A National Day of Action on Direct Provision calling for an end to institutionalised living for asylum seekers under the system of direct provision was held on Tuesday 23rd April. A strong crowd gathered at Market Square, Castlebar at 12pm to highlight the conditions experienced by the several thousand people who are accommodated within Direct Provision. The campaign is asking for an end to the current system which results in some families spending up to 7 years living in cramped and unsuitable conditions with no right to work and with limited choice over the most basic of life's decisions. The crowd walked to the office of An Taoiseach Enda Kenny to deliver a letter asking for an immediate reform of the current direct provision system.
Cllr. Thérèse Ruane, founder of Mayo Intercultural Action said ‘the system of Direct Provision was originally designed to accommodate a person for up to six months, but the reality is the majority of people in direct provision have been living there for over 3 years, and for many up to 6 and 7 years. In Mayo over 290 people live within Direct Provision. The system takes away basic human dignities, and it is most disturbing to consider that more than one third of those in direct provision are children.'
Felicia who currently lives in direct provision spoke at the event, saying ‘the system has a serious impact on people's mental health as they are left in limbo for several years. Children are growing up in an unsuitable environment sharing bedrooms with their parents, with no space to play or do their homework. They see their parents are not allowed to work and children miss out on many childhood experiences as parents have no way to support them.' Michelle Rooney of Mayo Intercultural Action added that ‘as a society we cannot allow this system to continue. For years we have been learning about the abuses and harms inflicted on vulnerable people in Ireland's past in unregulated and poorly monitored institution. It is unspeakable that this is still happening today to a very vulnerable group of children, men and women.'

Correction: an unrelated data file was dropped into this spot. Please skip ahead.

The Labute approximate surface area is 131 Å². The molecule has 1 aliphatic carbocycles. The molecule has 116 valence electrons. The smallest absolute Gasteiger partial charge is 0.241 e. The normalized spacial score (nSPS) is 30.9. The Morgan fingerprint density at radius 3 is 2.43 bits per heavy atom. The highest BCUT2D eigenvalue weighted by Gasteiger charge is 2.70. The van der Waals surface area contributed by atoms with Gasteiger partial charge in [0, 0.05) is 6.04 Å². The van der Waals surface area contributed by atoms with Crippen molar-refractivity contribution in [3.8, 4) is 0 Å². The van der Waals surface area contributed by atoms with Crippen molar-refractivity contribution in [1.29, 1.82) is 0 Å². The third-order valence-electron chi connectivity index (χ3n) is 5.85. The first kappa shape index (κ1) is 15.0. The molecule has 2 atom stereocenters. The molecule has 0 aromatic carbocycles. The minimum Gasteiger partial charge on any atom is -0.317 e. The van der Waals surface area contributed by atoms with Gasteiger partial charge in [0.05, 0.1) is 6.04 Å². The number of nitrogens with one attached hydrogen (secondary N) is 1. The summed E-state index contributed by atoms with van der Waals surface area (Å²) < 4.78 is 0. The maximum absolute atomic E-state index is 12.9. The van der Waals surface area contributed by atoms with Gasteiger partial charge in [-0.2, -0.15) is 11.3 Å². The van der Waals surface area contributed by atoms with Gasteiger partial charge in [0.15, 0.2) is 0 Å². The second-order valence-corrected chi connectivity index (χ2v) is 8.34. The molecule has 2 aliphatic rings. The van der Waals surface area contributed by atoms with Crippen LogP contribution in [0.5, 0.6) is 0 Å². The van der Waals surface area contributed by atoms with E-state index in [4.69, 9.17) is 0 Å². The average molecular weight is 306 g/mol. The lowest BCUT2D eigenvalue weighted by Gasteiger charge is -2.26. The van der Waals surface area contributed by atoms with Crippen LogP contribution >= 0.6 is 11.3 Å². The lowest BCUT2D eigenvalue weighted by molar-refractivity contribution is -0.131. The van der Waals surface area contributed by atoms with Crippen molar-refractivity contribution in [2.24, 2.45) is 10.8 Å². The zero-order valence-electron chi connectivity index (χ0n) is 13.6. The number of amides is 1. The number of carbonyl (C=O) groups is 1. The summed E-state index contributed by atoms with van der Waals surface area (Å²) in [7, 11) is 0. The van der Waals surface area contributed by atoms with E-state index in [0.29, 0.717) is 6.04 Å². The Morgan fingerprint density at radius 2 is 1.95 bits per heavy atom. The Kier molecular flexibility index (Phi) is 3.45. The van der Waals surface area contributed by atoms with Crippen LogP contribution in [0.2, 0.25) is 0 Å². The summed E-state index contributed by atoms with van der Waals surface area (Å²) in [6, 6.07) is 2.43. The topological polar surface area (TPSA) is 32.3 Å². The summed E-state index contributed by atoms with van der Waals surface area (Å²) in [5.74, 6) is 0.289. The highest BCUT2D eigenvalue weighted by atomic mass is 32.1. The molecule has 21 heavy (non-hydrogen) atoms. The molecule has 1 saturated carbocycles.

The campaign on Direct Provision is asking for reform of the current system of Direct Provision and to introduce a model of reception that is based on providing supports for people seeking protection, with provisions for appropriate self-catering accommodation and the right to work after a 6 month period if a decision on the protection application is pending.
· The system of Direct Provision was set up on an administrative basis in 2000 to cope with a significant increase in the numbers seeking asylum in Ireland. It was intended that asylum seekers would spend approximately 6 months living in accommodation centres.
· The majority of asylum seekers have been resident in Direct Provision centres for over three years and a significant number for more than seven.
· The value of contracts to private businesses to operate Direct Provision centre was €655 million from 2000 to 2010. The estimated expenditure for 2012 was €63.5 million.
· There are approximately 4,800 people living in Direct Provision accommodation of whom 34% are children